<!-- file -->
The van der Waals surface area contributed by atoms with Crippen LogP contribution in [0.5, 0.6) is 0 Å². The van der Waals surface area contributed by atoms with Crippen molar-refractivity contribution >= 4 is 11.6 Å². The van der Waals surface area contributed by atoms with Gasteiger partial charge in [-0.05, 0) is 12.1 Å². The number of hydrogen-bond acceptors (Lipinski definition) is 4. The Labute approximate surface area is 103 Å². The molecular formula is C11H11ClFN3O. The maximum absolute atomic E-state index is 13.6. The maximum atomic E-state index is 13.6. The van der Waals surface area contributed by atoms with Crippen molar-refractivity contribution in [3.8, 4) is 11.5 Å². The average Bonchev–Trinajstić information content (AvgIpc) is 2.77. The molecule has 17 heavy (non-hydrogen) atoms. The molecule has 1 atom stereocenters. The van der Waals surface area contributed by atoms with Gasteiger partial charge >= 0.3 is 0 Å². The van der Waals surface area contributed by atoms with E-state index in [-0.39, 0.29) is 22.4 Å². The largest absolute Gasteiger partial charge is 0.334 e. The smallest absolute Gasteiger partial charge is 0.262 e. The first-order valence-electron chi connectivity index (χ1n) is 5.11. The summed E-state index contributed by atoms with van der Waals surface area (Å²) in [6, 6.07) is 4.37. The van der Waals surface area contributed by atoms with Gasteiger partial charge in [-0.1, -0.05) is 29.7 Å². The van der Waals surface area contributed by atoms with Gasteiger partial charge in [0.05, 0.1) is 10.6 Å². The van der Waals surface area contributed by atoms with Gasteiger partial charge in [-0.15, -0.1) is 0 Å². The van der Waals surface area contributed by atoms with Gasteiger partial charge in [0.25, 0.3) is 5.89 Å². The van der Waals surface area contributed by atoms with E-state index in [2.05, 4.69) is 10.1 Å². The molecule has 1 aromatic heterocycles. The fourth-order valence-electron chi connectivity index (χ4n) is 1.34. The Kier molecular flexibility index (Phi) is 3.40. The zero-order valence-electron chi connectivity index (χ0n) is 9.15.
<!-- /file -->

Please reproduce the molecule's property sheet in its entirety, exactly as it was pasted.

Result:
The van der Waals surface area contributed by atoms with Crippen LogP contribution in [0.5, 0.6) is 0 Å². The van der Waals surface area contributed by atoms with Crippen molar-refractivity contribution >= 4 is 11.6 Å². The van der Waals surface area contributed by atoms with Gasteiger partial charge in [-0.05, 0) is 12.1 Å². The number of hydrogen-bond acceptors (Lipinski definition) is 4. The Labute approximate surface area is 103 Å². The molecular formula is C11H11ClFN3O. The maximum absolute atomic E-state index is 13.6. The maximum atomic E-state index is 13.6. The van der Waals surface area contributed by atoms with Crippen molar-refractivity contribution in [3.8, 4) is 11.5 Å². The average Bonchev–Trinajstić information content (AvgIpc) is 2.77. The molecule has 17 heavy (non-hydrogen) atoms. The molecule has 1 atom stereocenters. The van der Waals surface area contributed by atoms with Gasteiger partial charge >= 0.3 is 0 Å². The van der Waals surface area contributed by atoms with E-state index in [-0.39, 0.29) is 22.4 Å². The largest absolute Gasteiger partial charge is 0.334 e. The smallest absolute Gasteiger partial charge is 0.262 e. The first-order valence-electron chi connectivity index (χ1n) is 5.11. The summed E-state index contributed by atoms with van der Waals surface area (Å²) in [6, 6.07) is 4.37. The van der Waals surface area contributed by atoms with Gasteiger partial charge in [-0.1, -0.05) is 29.7 Å². The van der Waals surface area contributed by atoms with Gasteiger partial charge in [0.05, 0.1) is 10.6 Å². The van der Waals surface area contributed by atoms with Gasteiger partial charge in [-0.15, -0.1) is 0 Å². The van der Waals surface area contributed by atoms with Gasteiger partial charge in [0.25, 0.3) is 5.89 Å². The van der Waals surface area contributed by atoms with E-state index in [2.05, 4.69) is 10.1 Å². The molecule has 1 aromatic heterocycles. The fourth-order valence-electron chi connectivity index (χ4n) is 1.34. The Kier molecular flexibility index (Phi) is 3.40. The zero-order valence-electron chi connectivity index (χ0n) is 9.15.